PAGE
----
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"The desk sergeant asked, 'White or black?'"

"I told him, black."

"He said, 'We'll send the pie wagon, we don't want to dirty an ambulance.'"

Pie wagon, in police vernacular, was an oversized van with a cage used for prisoners.

"You can see how things have come along - or, unfortunately, in some cases - not come along," Long said.

He met state troopers at coffee shops while working the New Haven beat, learned of openings, took the test and passed.


Trooper Donald Long went through every rank in the department. He was a resident trooper and a detective in the Eastern District, a sergeant, troop commander, field commander and firearms instructor at the training academy.

Long shared these impressions of his early days with the CSP: "When I joined the department in 1962 there was no union and the Commissioner (Leo Mulcahy) ruled with the powers of a dictator - troopers had little or no rights and the benefits and working conditions were poor. It was not a climate where troopers could openly criticize the administration without retribution. Certainly there could not have been a trooper-led vote for anything, let alone a vote critical of the Commissioner. In fact, it was these conditions that caused a union to be formed.

"The union was expressing a form of no confidence when the union was formed," he continued. "The union didn't come about because troopers were happy with the administration - I know, I was there."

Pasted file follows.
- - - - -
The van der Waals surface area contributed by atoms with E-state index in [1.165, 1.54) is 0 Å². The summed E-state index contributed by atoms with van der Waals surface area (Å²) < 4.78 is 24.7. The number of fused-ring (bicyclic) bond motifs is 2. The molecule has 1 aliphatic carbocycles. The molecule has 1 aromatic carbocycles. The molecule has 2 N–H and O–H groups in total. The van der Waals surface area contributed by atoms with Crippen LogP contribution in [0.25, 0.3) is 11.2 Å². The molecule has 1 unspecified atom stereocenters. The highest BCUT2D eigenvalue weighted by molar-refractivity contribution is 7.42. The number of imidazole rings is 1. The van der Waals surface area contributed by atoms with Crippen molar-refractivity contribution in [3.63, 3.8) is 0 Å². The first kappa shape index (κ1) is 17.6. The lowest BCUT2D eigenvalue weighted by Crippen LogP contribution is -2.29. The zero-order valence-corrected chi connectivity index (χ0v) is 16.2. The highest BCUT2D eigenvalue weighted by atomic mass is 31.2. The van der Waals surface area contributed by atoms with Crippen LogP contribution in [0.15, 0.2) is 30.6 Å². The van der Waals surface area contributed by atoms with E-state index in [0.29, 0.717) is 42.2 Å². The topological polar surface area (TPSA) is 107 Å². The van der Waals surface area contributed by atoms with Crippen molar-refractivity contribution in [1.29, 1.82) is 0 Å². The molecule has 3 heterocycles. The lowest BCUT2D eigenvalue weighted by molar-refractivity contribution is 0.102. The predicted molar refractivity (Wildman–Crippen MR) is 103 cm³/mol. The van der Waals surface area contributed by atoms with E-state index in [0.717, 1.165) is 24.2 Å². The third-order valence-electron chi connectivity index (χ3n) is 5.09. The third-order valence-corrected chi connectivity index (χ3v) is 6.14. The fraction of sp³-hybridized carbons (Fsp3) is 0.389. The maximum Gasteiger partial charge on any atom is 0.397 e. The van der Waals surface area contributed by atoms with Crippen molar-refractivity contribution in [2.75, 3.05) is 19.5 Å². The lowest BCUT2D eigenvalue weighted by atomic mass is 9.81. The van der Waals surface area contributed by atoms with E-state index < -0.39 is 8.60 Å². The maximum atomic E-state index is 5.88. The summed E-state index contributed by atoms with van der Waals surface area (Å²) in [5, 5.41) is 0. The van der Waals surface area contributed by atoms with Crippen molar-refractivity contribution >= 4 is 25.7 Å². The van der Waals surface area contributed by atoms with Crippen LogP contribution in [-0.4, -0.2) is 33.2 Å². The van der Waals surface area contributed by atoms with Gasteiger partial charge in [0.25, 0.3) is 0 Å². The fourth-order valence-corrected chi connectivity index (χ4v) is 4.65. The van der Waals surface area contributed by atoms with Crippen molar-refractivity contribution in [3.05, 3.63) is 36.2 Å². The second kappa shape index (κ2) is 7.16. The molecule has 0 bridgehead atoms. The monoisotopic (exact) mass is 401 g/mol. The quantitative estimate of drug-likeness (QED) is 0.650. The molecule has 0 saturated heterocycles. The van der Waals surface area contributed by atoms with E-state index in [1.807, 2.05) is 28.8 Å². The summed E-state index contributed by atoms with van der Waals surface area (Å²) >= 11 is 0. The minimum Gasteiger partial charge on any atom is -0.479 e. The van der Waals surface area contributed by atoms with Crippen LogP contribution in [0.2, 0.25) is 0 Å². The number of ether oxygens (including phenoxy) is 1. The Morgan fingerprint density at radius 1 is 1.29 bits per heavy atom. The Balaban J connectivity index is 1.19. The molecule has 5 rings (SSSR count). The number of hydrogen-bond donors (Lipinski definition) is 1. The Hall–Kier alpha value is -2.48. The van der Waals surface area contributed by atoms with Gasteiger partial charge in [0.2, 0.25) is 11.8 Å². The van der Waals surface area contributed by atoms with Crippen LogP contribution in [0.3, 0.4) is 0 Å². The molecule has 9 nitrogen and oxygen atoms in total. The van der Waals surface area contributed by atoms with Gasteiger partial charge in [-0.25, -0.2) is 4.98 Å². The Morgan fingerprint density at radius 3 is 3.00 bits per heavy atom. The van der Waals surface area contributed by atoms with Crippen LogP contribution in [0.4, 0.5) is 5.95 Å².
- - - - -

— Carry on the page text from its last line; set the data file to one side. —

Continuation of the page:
Troopers worked 12-hour shifts. They had to ask permission not only for a day off, but also to return to the barracks at the end of a shift.

"If you came in one minute before midnight," Long recalled, "you were told to go back out on patrol."

Troopers found creative ways to overcome an overt quota system for tickets, sometimes waiting near railroad crossings to nail stop-sign violators, Long said.

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"The quota system then was one for three -- you had to make one arrest or give out one warning every three hours," he said.

They had one day off every two weeks. That day generally was used to go to court.


As he advanced through the department, Long oversaw an agonizing missing person case. Gov. Ella Grasso checked in with him regularly on the case. It turned out a five-year-old girl had suffocated to death accidentally in a grain bin chute in Lebanon, a farming community in eastern Connecticut.

Long recalled Grasso being on the scene for much of the three-day search.